'Pay tax where it is earned' urge Baptists in Blackpool
Tax avoidance strategies used by some multi-national companies working in the developing world have been described as "morally illegal" by a leading Baptist.
The claims were made by Malcolm Broad, treasurer of the Baptist Union, speaking at the Baptist Assembly in Blackpool.
"About 60% of all multi-national companies use off-shore tax havens," he said.
"It creates a world imbalance between the haves and the have-nots."
The assembly overwhelming agreed with a resolution calling for tax to be paid where it has been earned.
Malcolm Broad agreed reducing revenue demands by moving money to a more favourable tax regime is not illegal, but he says it can have devastating effects on those countries who don't receive their full quota.
He told BBC Radio Lancashire: "Nobody wants to pay tax, but the taxes are used to pay for the likes of hospitals and education. If tax is avoided where that need is great, then all that does is keep those countries poorer than they are today."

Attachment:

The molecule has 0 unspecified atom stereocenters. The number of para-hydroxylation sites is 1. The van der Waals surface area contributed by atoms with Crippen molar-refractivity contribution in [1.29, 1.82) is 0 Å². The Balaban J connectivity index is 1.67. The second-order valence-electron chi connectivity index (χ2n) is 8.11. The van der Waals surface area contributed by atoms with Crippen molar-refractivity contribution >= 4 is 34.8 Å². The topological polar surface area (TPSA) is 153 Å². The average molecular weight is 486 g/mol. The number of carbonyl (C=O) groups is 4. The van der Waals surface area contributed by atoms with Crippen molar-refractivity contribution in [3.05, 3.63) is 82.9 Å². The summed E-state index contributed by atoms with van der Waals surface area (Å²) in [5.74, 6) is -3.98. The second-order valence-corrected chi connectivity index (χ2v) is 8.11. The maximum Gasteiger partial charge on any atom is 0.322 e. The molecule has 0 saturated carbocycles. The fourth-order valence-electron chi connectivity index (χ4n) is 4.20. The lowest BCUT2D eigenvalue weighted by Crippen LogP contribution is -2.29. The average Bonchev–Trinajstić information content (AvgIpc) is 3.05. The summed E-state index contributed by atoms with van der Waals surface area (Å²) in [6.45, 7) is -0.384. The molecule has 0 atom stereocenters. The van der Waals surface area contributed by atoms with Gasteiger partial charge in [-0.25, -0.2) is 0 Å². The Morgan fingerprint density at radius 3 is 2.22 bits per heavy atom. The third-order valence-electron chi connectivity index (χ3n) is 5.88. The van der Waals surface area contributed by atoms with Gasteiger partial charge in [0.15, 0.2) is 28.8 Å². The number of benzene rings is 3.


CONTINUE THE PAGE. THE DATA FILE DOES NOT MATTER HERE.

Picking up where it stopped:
He denied that by calling for many British companies to alter their tax arrangements he was endangering jobs in the developing world: "Yes, the people are being employed but at very low wages. The countries are being kept poor because the taxation isn't there for companies to use."
Mr Broad claims that changing the system would result in more jobs: "By altering the infrastructure in these countries international trade would prosper greater than it does today."
He also says it is important for the Baptist church to speak out in this way: "I think all Christians should be concerned. We are part of an international movement and other Christian organisations are also furthering this campaign to our national government."
Indeed the assembly also heard calls for the movement to become more politically active.
Graham Sparks, Head of the Faith and Unity Department at the Baptist Union, refuted any suggestion that the assembly should stay out of politics. "Read the bible!" he exclaimed.
"The bible is all about politics. It's about issues of justice and inclusion. All these things are fundamental to what we believe as Christians."
"We believe politics is right at the heart of what faith is about."
Joe Wilson presents the faith programme on BBC Radio Lancashire from 6am each Sunday.